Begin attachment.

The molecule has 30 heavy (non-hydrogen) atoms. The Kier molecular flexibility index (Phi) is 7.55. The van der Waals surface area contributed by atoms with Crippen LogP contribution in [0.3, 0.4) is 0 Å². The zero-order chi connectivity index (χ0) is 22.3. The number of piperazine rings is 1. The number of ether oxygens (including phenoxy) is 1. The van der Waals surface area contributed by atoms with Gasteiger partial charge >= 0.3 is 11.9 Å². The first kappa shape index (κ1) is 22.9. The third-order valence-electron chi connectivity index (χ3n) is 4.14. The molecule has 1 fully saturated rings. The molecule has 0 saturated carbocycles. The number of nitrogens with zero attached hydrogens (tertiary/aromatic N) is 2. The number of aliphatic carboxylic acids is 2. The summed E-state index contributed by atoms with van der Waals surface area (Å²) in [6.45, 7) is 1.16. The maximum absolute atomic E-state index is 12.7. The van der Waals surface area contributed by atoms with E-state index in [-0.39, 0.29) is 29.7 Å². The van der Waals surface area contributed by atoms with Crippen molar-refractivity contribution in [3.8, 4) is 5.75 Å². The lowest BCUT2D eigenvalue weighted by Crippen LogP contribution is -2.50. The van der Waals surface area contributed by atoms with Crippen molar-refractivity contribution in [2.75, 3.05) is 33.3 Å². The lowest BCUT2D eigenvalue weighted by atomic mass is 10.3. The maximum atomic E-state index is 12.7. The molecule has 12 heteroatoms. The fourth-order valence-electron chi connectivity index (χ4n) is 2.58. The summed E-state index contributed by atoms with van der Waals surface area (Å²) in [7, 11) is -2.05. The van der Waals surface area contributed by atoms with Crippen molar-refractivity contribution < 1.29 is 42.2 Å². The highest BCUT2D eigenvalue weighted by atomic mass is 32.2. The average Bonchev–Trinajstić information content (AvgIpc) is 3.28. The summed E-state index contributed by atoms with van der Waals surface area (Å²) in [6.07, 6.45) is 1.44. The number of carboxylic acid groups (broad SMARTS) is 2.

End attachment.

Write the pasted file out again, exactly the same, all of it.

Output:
The molecule has 30 heavy (non-hydrogen) atoms. The Kier molecular flexibility index (Phi) is 7.55. The van der Waals surface area contributed by atoms with Crippen LogP contribution in [0.3, 0.4) is 0 Å². The zero-order chi connectivity index (χ0) is 22.3. The number of piperazine rings is 1. The number of ether oxygens (including phenoxy) is 1. The van der Waals surface area contributed by atoms with Gasteiger partial charge >= 0.3 is 11.9 Å². The first kappa shape index (κ1) is 22.9. The third-order valence-electron chi connectivity index (χ3n) is 4.14. The molecule has 1 fully saturated rings. The molecule has 0 saturated carbocycles. The number of nitrogens with zero attached hydrogens (tertiary/aromatic N) is 2. The number of aliphatic carboxylic acids is 2. The summed E-state index contributed by atoms with van der Waals surface area (Å²) in [6.45, 7) is 1.16. The maximum absolute atomic E-state index is 12.7. The van der Waals surface area contributed by atoms with E-state index in [-0.39, 0.29) is 29.7 Å². The van der Waals surface area contributed by atoms with Crippen molar-refractivity contribution in [3.8, 4) is 5.75 Å². The lowest BCUT2D eigenvalue weighted by Crippen LogP contribution is -2.50. The van der Waals surface area contributed by atoms with Crippen molar-refractivity contribution in [2.75, 3.05) is 33.3 Å². The lowest BCUT2D eigenvalue weighted by atomic mass is 10.3. The maximum atomic E-state index is 12.7. The molecule has 12 heteroatoms. The fourth-order valence-electron chi connectivity index (χ4n) is 2.58. The summed E-state index contributed by atoms with van der Waals surface area (Å²) in [7, 11) is -2.05. The van der Waals surface area contributed by atoms with Crippen molar-refractivity contribution < 1.29 is 42.2 Å². The highest BCUT2D eigenvalue weighted by atomic mass is 32.2. The average Bonchev–Trinajstić information content (AvgIpc) is 3.28. The summed E-state index contributed by atoms with van der Waals surface area (Å²) in [6.07, 6.45) is 1.44. The number of carboxylic acid groups (broad SMARTS) is 2.